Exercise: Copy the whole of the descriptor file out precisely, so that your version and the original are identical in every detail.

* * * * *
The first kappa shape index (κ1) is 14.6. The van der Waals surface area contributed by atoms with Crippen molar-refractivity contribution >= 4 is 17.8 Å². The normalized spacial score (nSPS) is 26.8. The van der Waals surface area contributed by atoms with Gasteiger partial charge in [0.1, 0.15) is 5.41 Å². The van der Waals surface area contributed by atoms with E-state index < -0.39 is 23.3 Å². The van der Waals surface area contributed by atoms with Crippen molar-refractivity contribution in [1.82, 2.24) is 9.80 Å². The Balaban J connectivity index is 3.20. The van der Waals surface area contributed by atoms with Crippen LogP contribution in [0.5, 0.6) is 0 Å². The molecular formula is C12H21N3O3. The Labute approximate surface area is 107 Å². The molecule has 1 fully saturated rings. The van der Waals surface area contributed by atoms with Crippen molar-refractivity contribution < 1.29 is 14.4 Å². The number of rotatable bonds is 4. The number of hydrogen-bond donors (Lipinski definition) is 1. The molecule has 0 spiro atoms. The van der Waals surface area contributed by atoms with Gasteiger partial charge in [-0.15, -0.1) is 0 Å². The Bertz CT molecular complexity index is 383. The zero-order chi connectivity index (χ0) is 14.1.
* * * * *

The first kappa shape index (κ1) is 14.6. The van der Waals surface area contributed by atoms with Crippen molar-refractivity contribution >= 4 is 17.8 Å². The normalized spacial score (nSPS) is 26.8. The van der Waals surface area contributed by atoms with Gasteiger partial charge in [0.1, 0.15) is 5.41 Å². The van der Waals surface area contributed by atoms with E-state index < -0.39 is 23.3 Å². The van der Waals surface area contributed by atoms with Crippen molar-refractivity contribution in [1.82, 2.24) is 9.80 Å². The Balaban J connectivity index is 3.20. The van der Waals surface area contributed by atoms with Crippen LogP contribution in [0.5, 0.6) is 0 Å². The molecular formula is C12H21N3O3. The Labute approximate surface area is 107 Å². The molecule has 1 fully saturated rings. The van der Waals surface area contributed by atoms with Crippen molar-refractivity contribution < 1.29 is 14.4 Å². The number of rotatable bonds is 4. The number of hydrogen-bond donors (Lipinski definition) is 1. The molecule has 0 spiro atoms. The van der Waals surface area contributed by atoms with Gasteiger partial charge in [-0.15, -0.1) is 0 Å². The Bertz CT molecular complexity index is 383. The zero-order chi connectivity index (χ0) is 14.1.